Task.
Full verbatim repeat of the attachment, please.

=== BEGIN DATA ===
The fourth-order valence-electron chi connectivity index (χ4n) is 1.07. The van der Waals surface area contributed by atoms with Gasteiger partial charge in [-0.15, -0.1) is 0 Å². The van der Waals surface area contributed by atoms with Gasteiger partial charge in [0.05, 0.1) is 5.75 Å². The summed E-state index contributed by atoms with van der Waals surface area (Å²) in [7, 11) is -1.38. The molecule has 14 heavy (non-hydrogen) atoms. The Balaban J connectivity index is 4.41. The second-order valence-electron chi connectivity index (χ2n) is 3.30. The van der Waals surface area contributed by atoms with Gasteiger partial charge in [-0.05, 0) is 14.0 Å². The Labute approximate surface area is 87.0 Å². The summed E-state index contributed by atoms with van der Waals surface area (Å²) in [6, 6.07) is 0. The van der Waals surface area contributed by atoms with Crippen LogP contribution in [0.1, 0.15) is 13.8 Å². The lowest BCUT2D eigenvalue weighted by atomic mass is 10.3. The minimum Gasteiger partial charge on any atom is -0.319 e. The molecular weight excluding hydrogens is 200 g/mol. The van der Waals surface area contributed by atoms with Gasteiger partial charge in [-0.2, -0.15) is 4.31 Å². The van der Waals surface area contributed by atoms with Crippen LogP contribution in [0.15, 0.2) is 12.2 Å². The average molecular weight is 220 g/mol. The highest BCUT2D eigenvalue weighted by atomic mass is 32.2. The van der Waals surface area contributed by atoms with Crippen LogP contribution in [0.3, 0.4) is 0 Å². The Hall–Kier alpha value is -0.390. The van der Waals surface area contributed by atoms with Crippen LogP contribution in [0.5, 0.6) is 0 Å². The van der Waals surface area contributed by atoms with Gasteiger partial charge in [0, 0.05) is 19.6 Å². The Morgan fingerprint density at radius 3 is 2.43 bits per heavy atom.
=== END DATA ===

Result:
The fourth-order valence-electron chi connectivity index (χ4n) is 1.07. The van der Waals surface area contributed by atoms with Gasteiger partial charge in [-0.15, -0.1) is 0 Å². The van der Waals surface area contributed by atoms with Gasteiger partial charge in [0.05, 0.1) is 5.75 Å². The summed E-state index contributed by atoms with van der Waals surface area (Å²) in [7, 11) is -1.38. The molecule has 14 heavy (non-hydrogen) atoms. The Balaban J connectivity index is 4.41. The second-order valence-electron chi connectivity index (χ2n) is 3.30. The van der Waals surface area contributed by atoms with Gasteiger partial charge in [-0.05, 0) is 14.0 Å². The Labute approximate surface area is 87.0 Å². The summed E-state index contributed by atoms with van der Waals surface area (Å²) in [6, 6.07) is 0. The van der Waals surface area contributed by atoms with Crippen LogP contribution in [0.1, 0.15) is 13.8 Å². The lowest BCUT2D eigenvalue weighted by atomic mass is 10.3. The minimum Gasteiger partial charge on any atom is -0.319 e. The molecular weight excluding hydrogens is 200 g/mol. The van der Waals surface area contributed by atoms with Gasteiger partial charge in [-0.2, -0.15) is 4.31 Å². The van der Waals surface area contributed by atoms with Crippen LogP contribution in [0.15, 0.2) is 12.2 Å². The average molecular weight is 220 g/mol. The highest BCUT2D eigenvalue weighted by atomic mass is 32.2. The van der Waals surface area contributed by atoms with Crippen LogP contribution in [0.3, 0.4) is 0 Å². The Hall–Kier alpha value is -0.390. The van der Waals surface area contributed by atoms with Crippen LogP contribution in [0.5, 0.6) is 0 Å². The van der Waals surface area contributed by atoms with Gasteiger partial charge in [0, 0.05) is 19.6 Å². The Morgan fingerprint density at radius 3 is 2.43 bits per heavy atom.